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  1. 18-493 Electroacoustics Coding of Sound for Multimedia Applications (making liberal use of material compiled by Prof. Tsuhan Chen) Richard Stern rms@cs.cmu.edu

  2. MPEG Audio

  3. Outline • Basics • Elements of psychoacoustics • Digitization of signals • Subband coding • MPEG-1 audio • Layers I, II, and III • Frame structure and packetization • MPEG-2 audio • Multichannel audio • Compatibility issues 18-796/Spring 1999/Chen

  4. Psychoacoustics • Threshold in quiet • 26 critical bands 0~24 kHz • Frequency masking in the same critical band 18-796/Spring 1999/Chen

  5. Frequency Masking SMR (Signal-to-Mask Ratio) Masking by bands of 1000, 250, and 10 Hz: 18-796/Spring 1999/Chen

  6. Temporal Masking • Pre-Masking: 1/10 of post-masking Post-Masking: 50~200ms Backward and Forward Masking (gaps of 100, 20, 0 ms): 18-796/Spring 1999/Chen

  7. The Sampling Theorem • Nyquist theorem: If the signal is sampled with a frequency that is at least twice the maximum frequency of the incoming speech, we can recover the original waveform by lowpass filtering. With lower sampling frequencies, aliasing will occur, which produces distortion from which the original signal cannot be recovered. Recovered sound wave Sound wave LOWPASS FILTER Sampling pulse train 18-796/Spring 1999/Chen

  8. Sampling of Continuous Sounds • Comment: Sampling introduces quantization 18-796/Spring 1999/Chen

  9. Effects of Undersampling • Undersampling at 10 kHz: 18-796/Spring 1999/Chen

  10. Effects of Quantization • 16-bit representation • 12-bit representation • 8-bit representation • 4-bit representation 18-796/Spring 1999/Chen

  11. Digital Audio • CD: 44.1 kHz × 16 bits × 2 channels = 1.411 Mbits/s 18-796/Spring 1999/Chen

  12. Subband Coding • Maximal downsampling • Q should be based on signal-to-masking ratio (SMR) • Ear’s critical bands are not uniform, but logarithmic • The filter bank should match the critical bands Q Q Q Analysis Filterbank Synthesis Filterbank 18-796/Spring 1999/Chen

  13. MPEG-1 Audio • ISO/IEC 11172-3 (1988~1991) • First high quality audio compression standard • Sampling rates: 32, 44.1, 48 kHz • CD quality two-channel audio at ~256 kbits/s • CD: 44.1 kHz × 16 bits × 2 = 1.411 Mbits/s • Quality demonstration (MPEG-1 Layer II) • Stereo 44.1 kHz at 64 kbits/s • Stereo 44.1 kHz at 128 kbits/s • Stereo 44.1 kHz at 192 kbits/s • Stereo 44.1 kHz at 256 kbits/s 18-796/Spring 1999/Chen

  14. Codec Block Diagram 18-796/Spring 1999/Chen

  15. Layers • Increasing complexity, delay, and quality • Layer I: ~384 kbits/s for perceptually lossless quality (4:1) • Layer II: ~192 kbits/s for perceptually lossless quality (8:1) • Layer III: ~128 kbits/s for perceptually lossless quality (12:1) (for two channels) 100%  perceptual lossless 18-796/Spring 1999/Chen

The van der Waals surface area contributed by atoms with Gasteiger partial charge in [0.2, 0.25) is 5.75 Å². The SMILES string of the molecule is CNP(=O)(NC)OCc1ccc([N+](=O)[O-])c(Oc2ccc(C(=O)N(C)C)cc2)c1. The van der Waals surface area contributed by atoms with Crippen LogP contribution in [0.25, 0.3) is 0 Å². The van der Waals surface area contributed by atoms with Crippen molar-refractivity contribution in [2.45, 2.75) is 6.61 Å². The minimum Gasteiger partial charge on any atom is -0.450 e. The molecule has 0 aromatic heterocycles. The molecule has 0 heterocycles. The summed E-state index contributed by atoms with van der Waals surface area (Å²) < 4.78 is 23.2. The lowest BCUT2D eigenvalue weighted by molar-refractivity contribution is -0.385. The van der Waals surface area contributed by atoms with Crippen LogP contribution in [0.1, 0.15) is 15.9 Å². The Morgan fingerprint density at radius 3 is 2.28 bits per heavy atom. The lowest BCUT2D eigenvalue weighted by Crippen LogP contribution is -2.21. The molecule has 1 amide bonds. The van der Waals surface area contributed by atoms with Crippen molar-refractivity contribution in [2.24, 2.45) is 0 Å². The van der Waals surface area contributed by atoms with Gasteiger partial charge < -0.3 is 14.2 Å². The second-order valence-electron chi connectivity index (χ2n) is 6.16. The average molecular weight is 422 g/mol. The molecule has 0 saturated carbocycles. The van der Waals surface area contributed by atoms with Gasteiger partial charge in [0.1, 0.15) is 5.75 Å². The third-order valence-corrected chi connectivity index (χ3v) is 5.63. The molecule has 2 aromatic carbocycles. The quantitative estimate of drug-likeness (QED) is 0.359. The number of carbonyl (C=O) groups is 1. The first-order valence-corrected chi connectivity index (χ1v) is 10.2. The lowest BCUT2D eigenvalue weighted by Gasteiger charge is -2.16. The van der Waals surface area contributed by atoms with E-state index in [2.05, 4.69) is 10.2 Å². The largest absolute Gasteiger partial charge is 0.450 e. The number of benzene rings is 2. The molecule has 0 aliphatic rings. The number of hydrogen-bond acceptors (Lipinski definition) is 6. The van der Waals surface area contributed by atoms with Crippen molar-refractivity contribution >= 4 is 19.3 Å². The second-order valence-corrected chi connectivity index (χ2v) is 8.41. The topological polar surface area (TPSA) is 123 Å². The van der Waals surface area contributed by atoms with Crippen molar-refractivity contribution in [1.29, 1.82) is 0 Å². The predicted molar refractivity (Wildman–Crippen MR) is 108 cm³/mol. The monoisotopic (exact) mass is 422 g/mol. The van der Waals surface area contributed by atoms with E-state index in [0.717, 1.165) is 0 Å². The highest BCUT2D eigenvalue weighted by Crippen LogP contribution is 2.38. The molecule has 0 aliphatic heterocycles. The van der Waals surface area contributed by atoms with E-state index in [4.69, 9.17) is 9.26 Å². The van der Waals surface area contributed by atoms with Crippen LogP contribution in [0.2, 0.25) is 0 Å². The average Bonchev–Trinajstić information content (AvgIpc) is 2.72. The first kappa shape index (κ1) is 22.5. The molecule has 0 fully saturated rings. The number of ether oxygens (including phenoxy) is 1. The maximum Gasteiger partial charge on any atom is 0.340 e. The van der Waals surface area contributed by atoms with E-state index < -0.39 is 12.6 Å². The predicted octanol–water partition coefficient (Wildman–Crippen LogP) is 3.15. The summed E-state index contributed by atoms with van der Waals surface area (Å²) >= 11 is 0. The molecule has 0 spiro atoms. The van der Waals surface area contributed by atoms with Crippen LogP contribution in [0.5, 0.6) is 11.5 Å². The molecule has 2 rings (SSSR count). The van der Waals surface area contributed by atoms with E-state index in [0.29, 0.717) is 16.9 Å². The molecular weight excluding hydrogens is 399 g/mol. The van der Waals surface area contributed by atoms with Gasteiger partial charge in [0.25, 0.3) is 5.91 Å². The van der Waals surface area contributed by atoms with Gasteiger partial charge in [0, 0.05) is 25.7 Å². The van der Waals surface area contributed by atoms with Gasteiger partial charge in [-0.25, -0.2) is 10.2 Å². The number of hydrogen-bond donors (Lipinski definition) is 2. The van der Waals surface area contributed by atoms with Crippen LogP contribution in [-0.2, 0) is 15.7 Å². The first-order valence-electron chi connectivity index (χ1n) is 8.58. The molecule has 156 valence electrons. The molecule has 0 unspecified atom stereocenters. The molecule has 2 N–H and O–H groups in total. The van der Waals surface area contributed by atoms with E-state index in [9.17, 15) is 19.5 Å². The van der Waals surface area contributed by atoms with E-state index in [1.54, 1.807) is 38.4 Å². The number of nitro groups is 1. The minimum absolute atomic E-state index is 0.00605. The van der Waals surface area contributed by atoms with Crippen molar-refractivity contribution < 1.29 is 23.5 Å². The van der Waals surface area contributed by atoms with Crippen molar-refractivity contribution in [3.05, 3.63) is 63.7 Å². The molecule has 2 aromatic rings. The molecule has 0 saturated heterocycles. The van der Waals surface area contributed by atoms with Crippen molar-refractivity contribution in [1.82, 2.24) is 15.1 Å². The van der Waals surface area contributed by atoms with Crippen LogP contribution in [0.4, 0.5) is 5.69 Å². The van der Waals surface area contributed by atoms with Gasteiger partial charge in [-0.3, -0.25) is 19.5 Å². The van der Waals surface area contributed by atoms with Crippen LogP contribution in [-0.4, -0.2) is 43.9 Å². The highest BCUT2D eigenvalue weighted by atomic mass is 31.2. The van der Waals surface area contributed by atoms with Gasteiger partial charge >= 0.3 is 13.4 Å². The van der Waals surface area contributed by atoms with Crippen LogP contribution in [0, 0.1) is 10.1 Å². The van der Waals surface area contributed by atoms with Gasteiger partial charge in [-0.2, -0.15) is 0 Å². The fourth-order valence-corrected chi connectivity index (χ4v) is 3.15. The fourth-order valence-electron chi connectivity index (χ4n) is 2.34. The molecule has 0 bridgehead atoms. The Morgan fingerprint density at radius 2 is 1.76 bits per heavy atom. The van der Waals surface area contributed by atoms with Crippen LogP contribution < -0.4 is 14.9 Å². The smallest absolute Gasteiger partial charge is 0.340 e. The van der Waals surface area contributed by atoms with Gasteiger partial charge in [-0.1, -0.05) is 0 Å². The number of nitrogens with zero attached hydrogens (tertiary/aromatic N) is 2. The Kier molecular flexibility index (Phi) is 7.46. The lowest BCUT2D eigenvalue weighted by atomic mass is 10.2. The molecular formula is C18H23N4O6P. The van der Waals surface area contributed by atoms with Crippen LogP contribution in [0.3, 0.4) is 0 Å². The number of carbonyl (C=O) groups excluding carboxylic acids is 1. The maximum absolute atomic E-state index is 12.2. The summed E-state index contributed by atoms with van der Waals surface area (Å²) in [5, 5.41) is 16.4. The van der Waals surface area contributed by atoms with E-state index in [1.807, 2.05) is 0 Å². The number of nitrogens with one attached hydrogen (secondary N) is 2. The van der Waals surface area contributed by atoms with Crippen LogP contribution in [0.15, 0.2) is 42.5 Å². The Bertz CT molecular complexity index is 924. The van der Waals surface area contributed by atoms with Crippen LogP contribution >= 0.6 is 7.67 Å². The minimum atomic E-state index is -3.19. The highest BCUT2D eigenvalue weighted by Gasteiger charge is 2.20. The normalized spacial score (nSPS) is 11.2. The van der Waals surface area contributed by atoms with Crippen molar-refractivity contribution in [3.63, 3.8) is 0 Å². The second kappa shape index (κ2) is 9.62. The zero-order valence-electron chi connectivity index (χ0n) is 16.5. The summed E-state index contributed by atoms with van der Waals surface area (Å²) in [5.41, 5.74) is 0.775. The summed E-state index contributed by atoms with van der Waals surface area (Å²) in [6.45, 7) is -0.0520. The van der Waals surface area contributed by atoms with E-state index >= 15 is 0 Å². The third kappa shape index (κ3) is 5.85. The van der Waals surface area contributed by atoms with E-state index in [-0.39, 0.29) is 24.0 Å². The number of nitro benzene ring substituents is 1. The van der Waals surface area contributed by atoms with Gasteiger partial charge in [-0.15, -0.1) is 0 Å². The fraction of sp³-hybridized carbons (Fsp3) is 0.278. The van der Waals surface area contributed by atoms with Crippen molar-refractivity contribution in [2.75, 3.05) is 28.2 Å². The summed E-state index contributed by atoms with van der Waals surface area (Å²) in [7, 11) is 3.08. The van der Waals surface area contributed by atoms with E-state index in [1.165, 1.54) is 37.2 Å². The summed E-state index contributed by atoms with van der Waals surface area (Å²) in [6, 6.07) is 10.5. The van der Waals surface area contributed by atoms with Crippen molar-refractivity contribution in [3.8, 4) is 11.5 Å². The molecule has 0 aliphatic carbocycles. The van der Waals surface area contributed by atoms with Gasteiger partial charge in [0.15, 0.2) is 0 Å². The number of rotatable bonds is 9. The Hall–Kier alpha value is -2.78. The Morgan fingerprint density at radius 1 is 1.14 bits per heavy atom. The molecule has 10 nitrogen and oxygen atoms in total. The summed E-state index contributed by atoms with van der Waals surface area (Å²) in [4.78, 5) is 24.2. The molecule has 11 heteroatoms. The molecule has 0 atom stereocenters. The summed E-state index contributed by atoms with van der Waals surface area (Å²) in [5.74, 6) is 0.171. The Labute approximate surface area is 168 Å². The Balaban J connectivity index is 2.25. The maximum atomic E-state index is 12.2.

16. Layer I and II Encoder 32 Scaler & Quantizer Analysis Filterbank Mux 512-tap Dynamic Bit Allocator Coder Masking Threshold Generator FFT 512-pt for Layer I 1024-pt for Layer II/III 18-796/Spring 1999/Chen

  17. Layer III Encoder 6 or 18 with overlap Scaler & Quantizer Huffman Coding Analysis Filterbank MDCT Mux Coding Masking Threshold Generator FFT Freq Resolution = 24kHz / (3218) = 41.67Hz 18-796/Spring 1999/Chen

  18. Features in Layer III • Hybrid filterbank • MDCT with filterbank • Long/short window switching • Short for better temporal resolution (to prevent pre-echoes) • Long for better frequency resolution • Nonuniform quantization • Entropy coding • Run-length and Huffman coding • Bit reservoir (buffer) VBR CBR 18-796/Spring 1999/Chen

  19. Stereo Redundancy Coding • Four modes: mono, stereo, dual with two separate channel, joint stereo • Joint stereo mode • Human stereo perception > 2kHz is based on envelope • Intensity stereo coding > 2kHz • Encode (L + R) • Assign independent left- and right- scalefactors • Layer III supports (L+R) and (L–R) coding 18-796/Spring 1999/Chen

  20. MPEG-2 Audio • ISO/IEC 13818-3 • Allows lower sampling rates • 16, 22.05, and 24 kHz: about half of MPEG-1 • From wideband speech to mediumband audio • Higher frequency resolution • Layer I, II, and III • Multichannel coding • 2~5 channels; surround sound, multilingual, for visual/hearing-impaired • Backward compatible and non-backward compatible coding (13818-7: MPEG-2 AAC) 18-796/Spring 1999/Chen

  21. Compatibility • Forward compatibility • A new decoder can decode an old bitstream • Usually simple to achieve • Backward compatibility • An old decoder can decode a new bitstream, at least partially • Usually limits the coding efficiency 18-796/Spring 1999/Chen

  22. Non Backward Compatible (NBC) Coding • MPEG-2 Advanced Audio Coding (AAC) • ISO/IEC 13818-7 (April 1997) • 320~384 kbits/s for 5 channels, 64kbits/channel • NBC at 320 kbits/s as good as BC coding at 640 kbits/s • 1~48 audio channels, 0~16 LFEs, 0~16 data streams • Same framework (perceptual subband coding) as MPEG-1, with some enhancements 18-796/Spring 1999/Chen

  23. Summary • Characteristics of the auditory system: • Representation of sounds according to frequency components • Masking across both frequency and time • Digitization of audio: • Sampling in time • Quantization in amplitude • MPEG audio (MP3) encoding: • Separate sound according to frequency components • Apply maximum quantization possible in each band 18-796/Spring 1999/Chen

  24. References • Peter Noll, “MPEG digital audio coding,” IEEE Signal Processing Magazine, Sept. 1997, pp. 59-81 • D. Pan, “A tutorial on MPEG/audio compression,” IEEE Multimedia, v. 2, no. 2, 1995, pp. 60-74 • http://www.mpeg.org/MPEG/audio.html • http://www.cselt.it/mpeg/faq/faq-audio.htm • http://www.tnt.uni-hannover.de/project/mpeg/audio/ 18-796/Spring 1999/Chen